Various rights bodies have urged the government to release 255 returnee migrant workers who are in jail on charges of "suspicious activities".
Migrant Forum in Asia, Lawyers Beyond Borders, and the International Trade Union Confederation-Bangladesh Council (ITUC-BC) raised the demands on Saturday.
According to media reports, most of these deported Bangladeshi migrant workers were previously arrested in Qatar, Kuwait, Bahrain for committing administrative infractions (such as overstay after visa or work permit expiry) or petty narcotics charges, consumption of alcohol, and other petty crimes such as robbing a tire or selling cell phone talk time.
Thereafter, they all obtained state pardon in the host countries after serving at least two-thirds of their sentences.
Citing the media reports, the organisations said the workers had completed their quarantine for Covid-19 after their deportation and are now in Kashimpur jail, allegedly for violation of section 54 of the Code of Criminal Procedure.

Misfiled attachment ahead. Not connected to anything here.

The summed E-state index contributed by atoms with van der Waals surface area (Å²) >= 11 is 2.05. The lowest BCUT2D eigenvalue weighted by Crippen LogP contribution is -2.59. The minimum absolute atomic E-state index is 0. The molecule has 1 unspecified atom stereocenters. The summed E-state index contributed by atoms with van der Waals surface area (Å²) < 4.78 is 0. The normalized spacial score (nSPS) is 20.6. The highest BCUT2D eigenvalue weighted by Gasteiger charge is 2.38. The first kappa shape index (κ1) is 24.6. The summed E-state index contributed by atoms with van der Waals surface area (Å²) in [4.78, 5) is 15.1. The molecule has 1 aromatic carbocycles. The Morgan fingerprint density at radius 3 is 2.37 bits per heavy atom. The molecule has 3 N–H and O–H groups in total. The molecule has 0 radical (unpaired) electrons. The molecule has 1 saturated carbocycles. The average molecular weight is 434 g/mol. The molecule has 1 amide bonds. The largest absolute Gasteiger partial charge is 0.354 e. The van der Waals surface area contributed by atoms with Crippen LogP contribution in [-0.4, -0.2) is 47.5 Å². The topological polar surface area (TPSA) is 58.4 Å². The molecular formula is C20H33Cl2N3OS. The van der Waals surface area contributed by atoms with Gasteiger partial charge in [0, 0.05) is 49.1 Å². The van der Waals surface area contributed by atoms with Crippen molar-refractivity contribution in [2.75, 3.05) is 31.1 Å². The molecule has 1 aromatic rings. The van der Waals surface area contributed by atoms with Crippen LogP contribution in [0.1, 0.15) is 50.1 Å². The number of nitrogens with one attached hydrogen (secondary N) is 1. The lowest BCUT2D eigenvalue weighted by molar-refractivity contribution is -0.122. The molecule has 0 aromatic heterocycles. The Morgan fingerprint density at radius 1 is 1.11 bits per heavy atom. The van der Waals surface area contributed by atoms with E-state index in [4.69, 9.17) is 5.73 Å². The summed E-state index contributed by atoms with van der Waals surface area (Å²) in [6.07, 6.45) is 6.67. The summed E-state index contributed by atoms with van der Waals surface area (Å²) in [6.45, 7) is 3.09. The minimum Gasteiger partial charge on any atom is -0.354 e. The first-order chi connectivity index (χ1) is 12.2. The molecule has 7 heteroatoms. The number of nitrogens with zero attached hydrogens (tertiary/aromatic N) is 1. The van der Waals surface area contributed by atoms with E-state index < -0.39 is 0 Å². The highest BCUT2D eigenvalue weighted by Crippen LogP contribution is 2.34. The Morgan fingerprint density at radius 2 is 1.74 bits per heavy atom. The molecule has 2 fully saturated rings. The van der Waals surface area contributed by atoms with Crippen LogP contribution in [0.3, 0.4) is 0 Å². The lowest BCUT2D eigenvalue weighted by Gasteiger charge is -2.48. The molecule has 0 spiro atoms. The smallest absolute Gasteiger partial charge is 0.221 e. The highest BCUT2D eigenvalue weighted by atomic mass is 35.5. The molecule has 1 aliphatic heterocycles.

"If these 255 returnee migrant workers are being detained solely for "suspicious activities" during quarantine and "for tarnishing the image of the country" for their activities abroad, and for which reason they were charged, imprisoned, and subsequently pardoned by those states, we would like to appeal to the government of Bangladesh to immediately release them from imprisonment since they have not committed any new crimes," read the joint statement of Migrant Forum in Asia and Lawyers Beyond Borders.
As the situation of the migrant community becomes aggravated during the Covid-19 pandemic, it must be recognised there should be no space for depriving these individuals of their liberty, the two organisations said.
This should not happen particularly when they have been placed in situations of exacerbated vulnerability, forced out of their jobs, and forced to leave their income on which their families depend, they added.
"We are in a time when the human rights and dignity of persons must be at the forefront," they added.
It is also being reported in the media that there are instances of the families being harassed by the investigating officers and even being subjected to extortion.
The families are in all sorts of uncertainty and expressing deep concern in this regard, ITUC-BC statement reads.